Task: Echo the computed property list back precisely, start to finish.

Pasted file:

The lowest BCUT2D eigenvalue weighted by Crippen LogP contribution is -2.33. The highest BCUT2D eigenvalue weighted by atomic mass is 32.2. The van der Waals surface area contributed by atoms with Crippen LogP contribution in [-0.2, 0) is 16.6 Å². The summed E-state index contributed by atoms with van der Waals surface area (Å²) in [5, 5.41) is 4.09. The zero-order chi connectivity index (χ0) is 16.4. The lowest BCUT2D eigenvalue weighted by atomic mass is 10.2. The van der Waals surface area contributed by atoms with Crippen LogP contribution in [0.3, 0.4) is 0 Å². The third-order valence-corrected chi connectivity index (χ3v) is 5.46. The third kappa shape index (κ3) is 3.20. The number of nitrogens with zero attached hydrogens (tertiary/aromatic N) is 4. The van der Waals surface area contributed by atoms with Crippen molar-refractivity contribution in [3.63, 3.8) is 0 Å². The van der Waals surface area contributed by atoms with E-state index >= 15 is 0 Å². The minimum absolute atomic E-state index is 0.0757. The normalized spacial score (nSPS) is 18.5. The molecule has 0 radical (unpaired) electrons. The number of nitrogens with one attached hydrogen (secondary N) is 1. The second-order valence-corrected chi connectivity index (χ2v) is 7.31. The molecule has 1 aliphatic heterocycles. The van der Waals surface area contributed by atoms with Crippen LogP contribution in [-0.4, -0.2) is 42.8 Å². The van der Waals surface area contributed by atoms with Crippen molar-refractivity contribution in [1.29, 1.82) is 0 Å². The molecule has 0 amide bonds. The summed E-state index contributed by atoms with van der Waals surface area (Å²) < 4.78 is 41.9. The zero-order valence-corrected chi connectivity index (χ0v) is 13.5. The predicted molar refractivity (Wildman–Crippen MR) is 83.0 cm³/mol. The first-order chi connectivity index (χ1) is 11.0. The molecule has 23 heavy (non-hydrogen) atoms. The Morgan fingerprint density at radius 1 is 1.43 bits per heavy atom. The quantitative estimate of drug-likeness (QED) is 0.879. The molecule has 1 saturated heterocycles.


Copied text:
The lowest BCUT2D eigenvalue weighted by Crippen LogP contribution is -2.33. The highest BCUT2D eigenvalue weighted by atomic mass is 32.2. The van der Waals surface area contributed by atoms with Crippen LogP contribution in [-0.2, 0) is 16.6 Å². The summed E-state index contributed by atoms with van der Waals surface area (Å²) in [5, 5.41) is 4.09. The zero-order chi connectivity index (χ0) is 16.4. The lowest BCUT2D eigenvalue weighted by atomic mass is 10.2. The van der Waals surface area contributed by atoms with Crippen LogP contribution in [0.3, 0.4) is 0 Å². The third-order valence-corrected chi connectivity index (χ3v) is 5.46. The third kappa shape index (κ3) is 3.20. The number of nitrogens with zero attached hydrogens (tertiary/aromatic N) is 4. The van der Waals surface area contributed by atoms with Crippen molar-refractivity contribution in [3.63, 3.8) is 0 Å². The van der Waals surface area contributed by atoms with E-state index >= 15 is 0 Å². The minimum absolute atomic E-state index is 0.0757. The normalized spacial score (nSPS) is 18.5. The molecule has 0 radical (unpaired) electrons. The number of nitrogens with one attached hydrogen (secondary N) is 1. The second-order valence-corrected chi connectivity index (χ2v) is 7.31. The molecule has 1 aliphatic heterocycles. The van der Waals surface area contributed by atoms with Crippen LogP contribution in [-0.4, -0.2) is 42.8 Å². The van der Waals surface area contributed by atoms with Crippen molar-refractivity contribution in [1.29, 1.82) is 0 Å². The molecule has 0 amide bonds. The summed E-state index contributed by atoms with van der Waals surface area (Å²) < 4.78 is 41.9. The zero-order valence-corrected chi connectivity index (χ0v) is 13.5. The predicted molar refractivity (Wildman–Crippen MR) is 83.0 cm³/mol. The first-order chi connectivity index (χ1) is 11.0. The molecule has 23 heavy (non-hydrogen) atoms. The Morgan fingerprint density at radius 1 is 1.43 bits per heavy atom. The quantitative estimate of drug-likeness (QED) is 0.879. The molecule has 1 saturated heterocycles.